Giving a dog a bad name and hanging it too is what literally happened recently in Kottayam district of Kerala, where a dog, accused of attacking people, was beaten to death and then hanged publicly, following a series of vicious attacks on humans. , including children, in the state.
That wasn’t the only incident, as more than a dozen stray dogs were found dead, allegedly due to poisoning in parts of the southern state.
While these actions seem inhumane, some believe that in the situation in the state, which is seeing an increase in dog attacks, the public cannot be blamed for taking matters into their own hands.
Kozhikode Mayor Beena Philip, who had opposed the killings of wanderers, was forced to change her position later given the prevailing situation in the state. She said people can’t be blamed for what they do.
”When our own children are attacked by dogs in this way, if people react in this way, they cannot be blamed. I am not in favor of killing dogs nor would I justify it. But in the current situation, I can’t blame people either,” she told a television station.
She said if there weren’t so many dog bite cases, maybe a more humane approach could have been taken.
However, last year, when dog bites were not in the headlines so much, a dog was brutally beaten to death on Adimalathura beach in Thiruvananthapuram and hundreds of dogs were reportedly poisoned to death in the municipality of Thrikkakara in Ernakulam.
The Kerala High Court had then intervened to issue a series of instructions for the proper implementation of Animal Birth Control (ABC) measures and vaccination of dogs.
Despite this, he had to intervene this time too to remind the state of its obligation to protect citizens and to warn the general public against taking the law into their own hands.
Amid mounting criticism over the government’s inability to control the dog population or inspire confidence in the effectiveness of the rabies vaccine, the state government and its various authorities have taken steps to address the threat on the war footing.
To allay public fears, the government announced a series of measures, including a statewide mass vaccination campaign from September 20 to October 20 to vaccinate stray and pet dogs and open more animal birth control centers.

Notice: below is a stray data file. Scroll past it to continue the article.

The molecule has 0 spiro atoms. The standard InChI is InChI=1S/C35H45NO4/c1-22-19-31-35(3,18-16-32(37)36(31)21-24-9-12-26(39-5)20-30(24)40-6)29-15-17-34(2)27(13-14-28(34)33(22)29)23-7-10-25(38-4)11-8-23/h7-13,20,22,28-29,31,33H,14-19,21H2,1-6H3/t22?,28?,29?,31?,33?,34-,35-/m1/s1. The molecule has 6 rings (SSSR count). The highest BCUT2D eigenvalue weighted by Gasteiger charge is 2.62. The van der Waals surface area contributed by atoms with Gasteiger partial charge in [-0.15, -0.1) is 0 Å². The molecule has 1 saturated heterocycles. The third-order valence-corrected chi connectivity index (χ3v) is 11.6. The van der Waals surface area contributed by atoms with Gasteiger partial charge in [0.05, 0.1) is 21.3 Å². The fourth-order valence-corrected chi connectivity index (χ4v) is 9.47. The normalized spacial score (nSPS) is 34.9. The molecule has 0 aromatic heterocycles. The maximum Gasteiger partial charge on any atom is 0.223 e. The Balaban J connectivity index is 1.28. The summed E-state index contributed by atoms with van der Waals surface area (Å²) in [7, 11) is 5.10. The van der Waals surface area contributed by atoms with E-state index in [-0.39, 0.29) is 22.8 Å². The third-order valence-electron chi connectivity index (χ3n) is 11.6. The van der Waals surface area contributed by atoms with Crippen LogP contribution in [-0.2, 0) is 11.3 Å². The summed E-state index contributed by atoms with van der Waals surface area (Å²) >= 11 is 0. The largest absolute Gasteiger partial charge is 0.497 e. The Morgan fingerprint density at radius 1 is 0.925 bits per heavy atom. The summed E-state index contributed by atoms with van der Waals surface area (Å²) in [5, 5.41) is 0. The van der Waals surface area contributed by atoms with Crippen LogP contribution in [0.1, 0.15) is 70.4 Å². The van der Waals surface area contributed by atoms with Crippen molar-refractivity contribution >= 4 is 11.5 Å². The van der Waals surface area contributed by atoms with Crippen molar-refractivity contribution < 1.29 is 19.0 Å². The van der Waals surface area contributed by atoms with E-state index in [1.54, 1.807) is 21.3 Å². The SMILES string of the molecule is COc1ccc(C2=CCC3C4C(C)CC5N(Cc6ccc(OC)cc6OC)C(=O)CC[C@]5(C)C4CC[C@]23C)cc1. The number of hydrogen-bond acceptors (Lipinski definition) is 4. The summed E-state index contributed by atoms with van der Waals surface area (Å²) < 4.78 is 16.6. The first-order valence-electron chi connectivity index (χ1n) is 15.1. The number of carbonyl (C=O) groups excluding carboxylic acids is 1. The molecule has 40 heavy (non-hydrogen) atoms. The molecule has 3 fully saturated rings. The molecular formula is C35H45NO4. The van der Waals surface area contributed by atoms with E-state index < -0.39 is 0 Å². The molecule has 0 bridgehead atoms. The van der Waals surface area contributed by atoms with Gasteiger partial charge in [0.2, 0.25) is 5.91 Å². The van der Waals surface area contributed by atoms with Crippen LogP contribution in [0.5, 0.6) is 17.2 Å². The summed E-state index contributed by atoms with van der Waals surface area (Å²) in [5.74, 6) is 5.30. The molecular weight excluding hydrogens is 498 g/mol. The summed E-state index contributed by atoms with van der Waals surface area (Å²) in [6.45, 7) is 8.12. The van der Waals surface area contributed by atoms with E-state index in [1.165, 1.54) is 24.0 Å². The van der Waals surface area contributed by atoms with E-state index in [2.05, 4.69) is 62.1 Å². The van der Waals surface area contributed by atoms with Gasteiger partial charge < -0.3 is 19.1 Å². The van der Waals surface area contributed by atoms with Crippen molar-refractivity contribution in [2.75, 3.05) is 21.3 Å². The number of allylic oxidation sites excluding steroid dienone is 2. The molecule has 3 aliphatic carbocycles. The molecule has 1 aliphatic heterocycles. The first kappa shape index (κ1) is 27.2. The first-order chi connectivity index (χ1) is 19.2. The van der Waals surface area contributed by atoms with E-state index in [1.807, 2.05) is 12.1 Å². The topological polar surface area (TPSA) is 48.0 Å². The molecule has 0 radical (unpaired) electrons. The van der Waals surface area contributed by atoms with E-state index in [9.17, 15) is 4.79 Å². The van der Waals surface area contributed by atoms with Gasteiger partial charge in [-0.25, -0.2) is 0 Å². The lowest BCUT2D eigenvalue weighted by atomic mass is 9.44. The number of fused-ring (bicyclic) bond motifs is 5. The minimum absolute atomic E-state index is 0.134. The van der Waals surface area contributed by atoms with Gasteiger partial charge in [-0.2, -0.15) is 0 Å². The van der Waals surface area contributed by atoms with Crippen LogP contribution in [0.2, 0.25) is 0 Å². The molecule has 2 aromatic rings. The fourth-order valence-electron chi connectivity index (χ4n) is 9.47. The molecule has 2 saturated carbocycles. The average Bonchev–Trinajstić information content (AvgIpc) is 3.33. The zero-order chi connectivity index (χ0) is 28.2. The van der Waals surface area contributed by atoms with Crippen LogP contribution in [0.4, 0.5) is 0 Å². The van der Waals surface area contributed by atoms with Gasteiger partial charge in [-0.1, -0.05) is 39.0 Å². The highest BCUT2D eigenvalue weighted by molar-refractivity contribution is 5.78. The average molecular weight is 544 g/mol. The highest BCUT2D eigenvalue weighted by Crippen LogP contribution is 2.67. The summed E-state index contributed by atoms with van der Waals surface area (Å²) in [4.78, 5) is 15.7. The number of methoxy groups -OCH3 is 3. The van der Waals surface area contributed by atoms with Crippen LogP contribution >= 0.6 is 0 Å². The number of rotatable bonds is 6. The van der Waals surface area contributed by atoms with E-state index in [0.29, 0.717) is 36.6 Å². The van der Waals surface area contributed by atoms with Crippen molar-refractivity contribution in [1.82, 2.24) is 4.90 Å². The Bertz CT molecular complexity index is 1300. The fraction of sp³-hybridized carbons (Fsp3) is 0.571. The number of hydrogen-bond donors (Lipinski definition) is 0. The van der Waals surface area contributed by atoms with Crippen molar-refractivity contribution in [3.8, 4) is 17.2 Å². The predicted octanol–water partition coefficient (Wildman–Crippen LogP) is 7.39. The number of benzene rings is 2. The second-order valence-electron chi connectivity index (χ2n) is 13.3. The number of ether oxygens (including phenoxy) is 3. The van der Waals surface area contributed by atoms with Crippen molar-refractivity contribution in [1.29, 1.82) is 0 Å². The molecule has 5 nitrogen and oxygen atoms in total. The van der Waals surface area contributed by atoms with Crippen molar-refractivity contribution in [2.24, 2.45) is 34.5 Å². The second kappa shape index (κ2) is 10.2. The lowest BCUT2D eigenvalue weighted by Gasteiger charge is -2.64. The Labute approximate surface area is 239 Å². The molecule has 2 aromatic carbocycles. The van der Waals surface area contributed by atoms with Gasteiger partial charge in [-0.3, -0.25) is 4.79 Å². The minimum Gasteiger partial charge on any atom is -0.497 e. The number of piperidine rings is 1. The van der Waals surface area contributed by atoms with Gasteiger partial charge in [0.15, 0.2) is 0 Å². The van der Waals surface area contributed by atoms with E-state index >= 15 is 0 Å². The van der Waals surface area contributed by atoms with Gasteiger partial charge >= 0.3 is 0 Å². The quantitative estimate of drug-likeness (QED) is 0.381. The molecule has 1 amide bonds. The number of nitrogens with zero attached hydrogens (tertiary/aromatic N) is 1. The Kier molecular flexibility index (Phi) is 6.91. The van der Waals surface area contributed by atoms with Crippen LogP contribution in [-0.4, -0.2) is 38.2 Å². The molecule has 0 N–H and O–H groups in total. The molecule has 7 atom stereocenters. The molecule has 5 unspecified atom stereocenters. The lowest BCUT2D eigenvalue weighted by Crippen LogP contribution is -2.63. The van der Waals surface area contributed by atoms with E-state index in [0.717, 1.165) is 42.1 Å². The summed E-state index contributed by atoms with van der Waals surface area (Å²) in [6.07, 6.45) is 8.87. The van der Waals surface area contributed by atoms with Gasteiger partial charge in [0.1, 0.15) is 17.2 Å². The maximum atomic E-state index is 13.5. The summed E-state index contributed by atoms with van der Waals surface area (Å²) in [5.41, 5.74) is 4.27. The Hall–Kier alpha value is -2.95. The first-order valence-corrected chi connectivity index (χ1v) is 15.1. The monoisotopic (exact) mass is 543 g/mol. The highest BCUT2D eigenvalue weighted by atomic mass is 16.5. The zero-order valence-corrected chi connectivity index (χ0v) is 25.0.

“Our plan is to bring the state’s dog population under control by 2025,” said state animal husbandry minister J Chinchu Rani.
She also said the killing of rabid dogs was not permitted as according to the guidelines of the Animal Welfare Board of India they should be tied up and kept in solitary confinement until they die on their own. within 10 days of the appearance of clinical signs of the disease.
Various districts are also taking measures, such as the Ernakulam District Administration’s pilot project of neutering canines in two blocks, to deal with the threat of dog bites.
However, animal welfare organizations like Daya and the Society for the Prevention of Cruelty to Animals (SPCA) are skeptical of government claims about the number of ABC centers and believe that “they only exist on paper. “. Ambili Purackal, who started Daya Animal Welfare Organization in 2001, and Idukki SPCA secretary MN Jayachandran said killing dogs was not an option just because some of them were biting humans. They said the solution was to properly implement the ABC measures and to vaccinate stray dogs.
Actress Mrudula Murali is of a similar opinion, as she recently posted on her Instagram account against killing dogs. “Stray animals should be housed in shelters,” Murali said.
Purackal alleged that the state government or its departments, instead of approaching animal welfare organizations for ABC measures, as mandated by the AWBI, were trying to carry out the exercise through the Kudumbashree organization which has no expertise in the field.
She also spoke about the difficulties in carrying out mass vaccination campaigns for stray dogs.
”Daya and some other volunteer organizations are currently running a stray dog vaccination campaign in Kochi city at night and despite our expertise, we can only catch and vaccinate 10-12 dogs every day after several hours of running. ” Purackal told PTI.
Jayachandran also said the government has not contacted any voluntary animal welfare organizations for help with the dog capture or the ABC process.
According to Purackal, whose residence is home to about 50 stray dogs, the dogs cannot be blamed for every attack or for causing traffic accidents.
”There is a fear among the public regarding dogs, especially strays, a fear that they could die of rabies if bitten. One of the reasons for this is the death of some people from rabies despite having received a full course of vaccines. Also, the government withdrew a batch of vaccines.
“So when they see a dog on the street, they get scared and in that state of mind they may throw a rock at it or try to chase it away with a stick, which may prompt the dog to fight back.” she says.
Another reason given by her for the nuisance of dogs in certain areas is the improper disposal of garbage and litter, which causes dogs to frequent these places for food.
However, reports of cattle infected with rabies in the past few days and a cow slaughtered in Thrissur district of Kerala after showing signs of the disease do not make things any easier for the best friend of the man.
To top it all off, a few recent road accidents, one of which was fatal, due to dogs running into traffic, have also earned them a bad reputation.
”Dogs are very careful when crossing roads. The only time they might rush into traffic is when they are being chased,’ Purackal said, standing up for the dogs.
(This story has not been edited by the Devdiscourse team and is auto-generated from a syndicated feed.)